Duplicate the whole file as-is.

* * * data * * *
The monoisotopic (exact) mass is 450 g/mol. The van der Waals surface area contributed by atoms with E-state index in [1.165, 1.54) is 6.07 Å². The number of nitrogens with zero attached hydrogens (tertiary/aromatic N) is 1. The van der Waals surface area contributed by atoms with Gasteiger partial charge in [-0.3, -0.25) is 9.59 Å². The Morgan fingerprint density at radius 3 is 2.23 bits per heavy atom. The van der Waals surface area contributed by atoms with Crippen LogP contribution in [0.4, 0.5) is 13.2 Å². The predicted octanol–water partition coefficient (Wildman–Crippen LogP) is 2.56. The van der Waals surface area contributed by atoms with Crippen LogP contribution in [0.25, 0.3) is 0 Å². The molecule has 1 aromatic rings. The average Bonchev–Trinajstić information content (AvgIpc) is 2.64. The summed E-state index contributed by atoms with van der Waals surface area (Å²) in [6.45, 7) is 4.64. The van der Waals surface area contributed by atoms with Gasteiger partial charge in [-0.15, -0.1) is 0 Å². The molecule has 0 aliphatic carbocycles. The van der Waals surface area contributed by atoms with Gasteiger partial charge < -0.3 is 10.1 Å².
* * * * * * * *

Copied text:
The monoisotopic (exact) mass is 450 g/mol. The van der Waals surface area contributed by atoms with E-state index in [1.165, 1.54) is 6.07 Å². The number of nitrogens with zero attached hydrogens (tertiary/aromatic N) is 1. The van der Waals surface area contributed by atoms with Gasteiger partial charge in [-0.3, -0.25) is 9.59 Å². The Morgan fingerprint density at radius 3 is 2.23 bits per heavy atom. The van der Waals surface area contributed by atoms with Crippen LogP contribution in [0.4, 0.5) is 13.2 Å². The predicted octanol–water partition coefficient (Wildman–Crippen LogP) is 2.56. The van der Waals surface area contributed by atoms with Crippen LogP contribution in [0.25, 0.3) is 0 Å². The molecule has 1 aromatic rings. The average Bonchev–Trinajstić information content (AvgIpc) is 2.64. The summed E-state index contributed by atoms with van der Waals surface area (Å²) in [6.45, 7) is 4.64. The van der Waals surface area contributed by atoms with Gasteiger partial charge in [-0.15, -0.1) is 0 Å². The molecule has 0 aliphatic carbocycles. The van der Waals surface area contributed by atoms with Gasteiger partial charge < -0.3 is 10.1 Å².